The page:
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Cannabis Cannabinoid Res. 2019 Jun 14;4(2):88-101. doi: 10.1089/can.2018.0025. eCollection 2019.

Altered Swimming Behaviors in Zebrafish Larvae Lacking Cannabinoid Receptor 2.

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Department of Anatomy and Neurobiology, Medical Sciences Campus, University of Puerto Rico (MSC-UPR), San Juan, Puerto Rico.
Department of Anatomy and Neurobiology, Institute of Neurobiology, University of Puerto Rico, San Juan, Puerto Rico.
Oklahoma Medical Research Foundation, Oklahoma City, Oklahoma.
National Human Genome Research Institute, NHGRI/NIH, Bethesda, Maryland.
Puerto Rico Clinical and Translational Research Consortium, Medical Sciences Campus, University of Puerto Rico (MSC-UPR), San Juan, Puerto Rico.


Background and Objectives: The cannabinoid receptor 2 (CB2) was previously implicated in brain functions, including complex behaviors. Here, we assessed the role of CB2 in selected swimming behaviors in zebrafish larvae and developed an in vivo upscalable whole-organism approach for CB2 ligand screening. Experimental Approach: Using CRISPR-Cas9 technology, we generated a novel null allele (cnr2upr1 ) and a stable homozygote-viable loss-of-function (CB2-KO) line. We measured in untreated wild-type and cnr2upr1/upr1 larvae, photo-dependent (swimming) responses (PDR) and center occupancy (CO) to establish quantifiable anxiety-like parameters. Next, we measured PDR alteration and CO variation while exposing wild-type and mutant animals to an anxiolytic drug (valproic acid [VPA]) or to an anxiogenic drug (pentylenetetrazol [PTZ]). Finally, we treated wild-type and mutant larvae with two CB2-specific agonists (JWH-133 and HU-308) and two CB2-specific antagonists, inverse agonists (AM-630 and SR-144528). Results: Untreated CB2-KO showed a different PDR than wild-type larvae as well as a decreased CO. VPA treatments diminished swimming activity in all animals but to a lesser extend in mutants. CO was strongly diminished and even more in mutants. PTZ-induced inverted PDR was significantly stronger in light and weaker in dark periods and the CO lower in PTZ-treated mutants. Finally, two of four tested CB2 ligands had a detectable activity in the assay. Conclusions: We showed that larvae lacking CB2 behave differently in complex behaviors that can be assimilated to anxiety-like behaviors. Mutant larvae responded differently to VPA and PTZ treatments, providing in vivo evidence of CB2 modulating complex behaviors. We also established an upscalable combined genetic/behavioral approach in a whole organism that could be further developed for high-throughput drug discovery platforms.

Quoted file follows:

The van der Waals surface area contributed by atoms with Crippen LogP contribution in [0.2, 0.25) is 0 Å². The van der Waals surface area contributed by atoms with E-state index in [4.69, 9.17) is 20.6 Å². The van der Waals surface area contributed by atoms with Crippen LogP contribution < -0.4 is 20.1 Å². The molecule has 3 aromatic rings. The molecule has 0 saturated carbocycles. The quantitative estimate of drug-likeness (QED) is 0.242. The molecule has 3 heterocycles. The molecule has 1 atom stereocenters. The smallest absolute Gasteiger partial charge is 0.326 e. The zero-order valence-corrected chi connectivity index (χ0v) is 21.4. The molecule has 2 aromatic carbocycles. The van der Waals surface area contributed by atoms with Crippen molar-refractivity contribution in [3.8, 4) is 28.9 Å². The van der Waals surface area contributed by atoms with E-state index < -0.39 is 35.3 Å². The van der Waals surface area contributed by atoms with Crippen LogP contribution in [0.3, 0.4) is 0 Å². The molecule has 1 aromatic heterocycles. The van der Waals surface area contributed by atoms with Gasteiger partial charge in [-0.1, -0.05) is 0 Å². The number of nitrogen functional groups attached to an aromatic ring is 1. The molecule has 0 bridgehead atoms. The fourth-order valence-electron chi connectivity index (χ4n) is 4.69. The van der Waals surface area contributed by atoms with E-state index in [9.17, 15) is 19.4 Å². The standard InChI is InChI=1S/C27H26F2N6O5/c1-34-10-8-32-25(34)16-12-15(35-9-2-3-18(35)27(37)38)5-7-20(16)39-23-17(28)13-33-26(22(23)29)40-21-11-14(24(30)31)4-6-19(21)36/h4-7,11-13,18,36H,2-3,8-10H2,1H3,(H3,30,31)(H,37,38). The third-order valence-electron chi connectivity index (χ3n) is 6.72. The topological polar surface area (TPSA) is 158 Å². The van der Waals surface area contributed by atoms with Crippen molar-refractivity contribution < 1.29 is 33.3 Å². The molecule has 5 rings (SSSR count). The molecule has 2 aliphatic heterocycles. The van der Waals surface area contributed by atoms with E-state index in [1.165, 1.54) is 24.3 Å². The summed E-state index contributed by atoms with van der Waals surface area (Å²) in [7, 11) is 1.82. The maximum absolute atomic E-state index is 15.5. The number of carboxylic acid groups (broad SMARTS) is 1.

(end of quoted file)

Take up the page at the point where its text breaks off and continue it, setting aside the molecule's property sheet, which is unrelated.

AM-360; JWH-133; PTZ; VPA; cannabinoid receptor 2 knockout; zebrafish larva

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